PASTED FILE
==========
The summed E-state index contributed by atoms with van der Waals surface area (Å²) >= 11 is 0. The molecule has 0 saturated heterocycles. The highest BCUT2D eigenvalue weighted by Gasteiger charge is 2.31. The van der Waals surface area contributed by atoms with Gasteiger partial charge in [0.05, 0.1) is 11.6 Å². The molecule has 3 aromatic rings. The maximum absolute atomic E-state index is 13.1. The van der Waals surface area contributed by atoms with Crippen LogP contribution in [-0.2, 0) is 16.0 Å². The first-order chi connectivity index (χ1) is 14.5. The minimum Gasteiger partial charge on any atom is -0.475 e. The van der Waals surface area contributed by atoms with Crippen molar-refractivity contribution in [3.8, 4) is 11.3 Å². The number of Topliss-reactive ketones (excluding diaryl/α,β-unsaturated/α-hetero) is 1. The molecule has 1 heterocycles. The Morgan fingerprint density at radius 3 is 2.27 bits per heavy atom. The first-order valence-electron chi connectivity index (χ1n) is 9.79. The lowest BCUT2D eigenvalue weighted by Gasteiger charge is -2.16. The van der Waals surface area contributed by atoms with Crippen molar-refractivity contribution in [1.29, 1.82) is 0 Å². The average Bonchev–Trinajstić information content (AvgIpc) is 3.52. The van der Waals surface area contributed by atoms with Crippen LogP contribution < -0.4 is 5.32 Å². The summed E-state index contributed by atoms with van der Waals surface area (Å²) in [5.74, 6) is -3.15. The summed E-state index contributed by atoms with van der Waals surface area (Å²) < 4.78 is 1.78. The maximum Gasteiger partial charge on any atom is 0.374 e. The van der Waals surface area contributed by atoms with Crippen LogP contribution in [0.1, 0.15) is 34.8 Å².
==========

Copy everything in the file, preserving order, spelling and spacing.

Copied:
The summed E-state index contributed by atoms with van der Waals surface area (Å²) >= 11 is 0. The molecule has 0 saturated heterocycles. The highest BCUT2D eigenvalue weighted by Gasteiger charge is 2.31. The van der Waals surface area contributed by atoms with Gasteiger partial charge in [0.05, 0.1) is 11.6 Å². The molecule has 3 aromatic rings. The maximum absolute atomic E-state index is 13.1. The van der Waals surface area contributed by atoms with Crippen LogP contribution in [-0.2, 0) is 16.0 Å². The first-order chi connectivity index (χ1) is 14.5. The minimum Gasteiger partial charge on any atom is -0.475 e. The van der Waals surface area contributed by atoms with Crippen molar-refractivity contribution in [3.8, 4) is 11.3 Å². The number of Topliss-reactive ketones (excluding diaryl/α,β-unsaturated/α-hetero) is 1. The molecule has 1 heterocycles. The Morgan fingerprint density at radius 3 is 2.27 bits per heavy atom. The first-order valence-electron chi connectivity index (χ1n) is 9.79. The lowest BCUT2D eigenvalue weighted by Gasteiger charge is -2.16. The van der Waals surface area contributed by atoms with Crippen molar-refractivity contribution in [1.29, 1.82) is 0 Å². The average Bonchev–Trinajstić information content (AvgIpc) is 3.52. The van der Waals surface area contributed by atoms with Crippen LogP contribution < -0.4 is 5.32 Å². The summed E-state index contributed by atoms with van der Waals surface area (Å²) in [5.74, 6) is -3.15. The summed E-state index contributed by atoms with van der Waals surface area (Å²) < 4.78 is 1.78. The maximum Gasteiger partial charge on any atom is 0.374 e. The van der Waals surface area contributed by atoms with Crippen LogP contribution in [0.1, 0.15) is 34.8 Å².